Despite wearing the glasses that made me so self concious I was very outgoing and able to make a lot of friends. Being kind always helped me in that avenue. But yes, there were times that I was teased and I never stopped longing to be rid of the glasses. So, when the opportunity arrived for me to get contacts at the tender age of 7, I didn’t hesitate to let it be known that I wanted them. I wasn’t able to put them in on my own at the time, especially since they were clear and without glasses I couldn’t see a thing. It was a pain in the butt to do everyday, but I welcomed it. I loved them more than anything. Finally knowing what it was like to be “normal” made it even harder for me to be seen in them. I stopped going on the school swimming trips, and I was afraid to have new friends sleepover because of night time when I’d have to switch them out for my glasses. My friends were always really good with them. None of them seemed to ever really even notice and if they did they did a good job of keeping it to themselves.
Three years with the contacts we seen a report on the news about these top of the line lens implants that were being given to cataract patients to replace their damaged ones. I almost swallowed my heart! Could I be a candidate for this? I didn’t have cataracts but it was basically the same thing. Turns out, yes, I was. At first we were told nothing could be done for my eyes until I had finished growing. But for some reason or another they decided I would be a fine candidate -at ten- for what is known as Intraocular Lens Implants.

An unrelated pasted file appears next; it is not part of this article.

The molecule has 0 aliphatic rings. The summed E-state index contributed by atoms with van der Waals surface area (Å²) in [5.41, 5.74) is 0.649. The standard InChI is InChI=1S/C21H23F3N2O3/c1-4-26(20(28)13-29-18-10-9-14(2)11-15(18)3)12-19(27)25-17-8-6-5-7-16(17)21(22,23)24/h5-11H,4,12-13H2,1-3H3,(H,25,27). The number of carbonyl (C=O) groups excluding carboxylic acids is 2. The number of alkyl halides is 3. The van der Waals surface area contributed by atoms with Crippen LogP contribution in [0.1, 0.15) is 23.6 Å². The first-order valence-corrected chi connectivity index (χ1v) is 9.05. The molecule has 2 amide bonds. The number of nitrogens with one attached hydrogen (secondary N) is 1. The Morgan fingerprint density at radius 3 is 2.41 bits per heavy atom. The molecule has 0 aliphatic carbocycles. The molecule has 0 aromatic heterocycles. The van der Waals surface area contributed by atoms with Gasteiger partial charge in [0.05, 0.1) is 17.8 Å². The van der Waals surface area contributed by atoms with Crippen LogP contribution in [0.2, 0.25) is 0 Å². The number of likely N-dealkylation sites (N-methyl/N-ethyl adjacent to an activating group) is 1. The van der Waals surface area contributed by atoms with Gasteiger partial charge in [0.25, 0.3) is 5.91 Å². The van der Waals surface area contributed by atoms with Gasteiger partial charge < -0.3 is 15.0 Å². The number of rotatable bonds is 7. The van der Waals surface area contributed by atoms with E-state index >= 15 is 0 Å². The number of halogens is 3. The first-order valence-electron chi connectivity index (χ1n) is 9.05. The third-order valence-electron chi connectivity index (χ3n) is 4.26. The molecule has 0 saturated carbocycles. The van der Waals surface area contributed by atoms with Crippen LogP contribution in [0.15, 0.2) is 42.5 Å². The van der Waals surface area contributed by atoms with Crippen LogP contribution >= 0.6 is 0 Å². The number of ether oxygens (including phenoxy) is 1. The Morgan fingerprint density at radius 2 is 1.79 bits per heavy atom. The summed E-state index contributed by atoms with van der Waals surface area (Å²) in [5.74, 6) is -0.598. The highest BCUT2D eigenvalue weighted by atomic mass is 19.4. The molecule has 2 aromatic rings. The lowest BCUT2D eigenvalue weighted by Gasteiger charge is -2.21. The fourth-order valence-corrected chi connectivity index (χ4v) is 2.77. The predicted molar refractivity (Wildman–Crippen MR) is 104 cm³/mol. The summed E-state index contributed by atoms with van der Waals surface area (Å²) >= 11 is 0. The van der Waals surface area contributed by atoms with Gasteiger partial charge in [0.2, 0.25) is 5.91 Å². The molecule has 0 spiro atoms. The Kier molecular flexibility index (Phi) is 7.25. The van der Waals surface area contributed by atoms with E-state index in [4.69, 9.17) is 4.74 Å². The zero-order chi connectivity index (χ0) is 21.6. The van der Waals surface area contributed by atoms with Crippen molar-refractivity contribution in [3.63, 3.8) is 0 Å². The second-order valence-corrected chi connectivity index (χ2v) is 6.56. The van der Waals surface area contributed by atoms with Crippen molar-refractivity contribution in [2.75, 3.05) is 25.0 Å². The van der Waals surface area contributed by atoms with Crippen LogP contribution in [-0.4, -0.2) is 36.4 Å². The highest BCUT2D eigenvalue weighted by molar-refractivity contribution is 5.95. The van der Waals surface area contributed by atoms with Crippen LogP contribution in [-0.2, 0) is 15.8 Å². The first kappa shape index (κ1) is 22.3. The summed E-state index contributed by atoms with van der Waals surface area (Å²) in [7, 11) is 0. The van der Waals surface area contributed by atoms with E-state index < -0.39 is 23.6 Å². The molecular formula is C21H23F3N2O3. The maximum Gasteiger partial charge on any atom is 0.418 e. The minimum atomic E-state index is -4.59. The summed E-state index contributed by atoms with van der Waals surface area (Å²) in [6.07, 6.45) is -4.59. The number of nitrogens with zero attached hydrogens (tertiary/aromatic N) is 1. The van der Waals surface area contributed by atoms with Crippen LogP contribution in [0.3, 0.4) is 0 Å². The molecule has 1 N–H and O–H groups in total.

After a month or two of decision making and prepping on my opthamologist’s end I was off to Children’s Hospital again. The surgeries were booked one week apart and just as they had 6 years ago they both went well. There was a minimum amount of pain and my vision cleared up fast. I recieved Conventional IOLs which are the most commonly implanted and basic IOLs. Although, they did something I’m told is not all that common when it comes to implants. They implanted a far-sighted lens in my right eye and a near-sighted lens in my left eye. They were hoping this would help me to read as well as with seeing distance and it ended up being a very good decision. This was the first time in my entire life that I was actually seeing out of my own eyes and it was incredible. No glasses, no contacts, just my eyes. It was the most amazing experience I’ve ever had and it is a feeling that I will cherish for the rest of my life.
(I am not a doctor and the medical definitions and descriptions do not and should not replace those of a medical professional. They are merely there to help give an idea of my situation and experiences. If you are experiencing any health issues seek proffesional medical care.}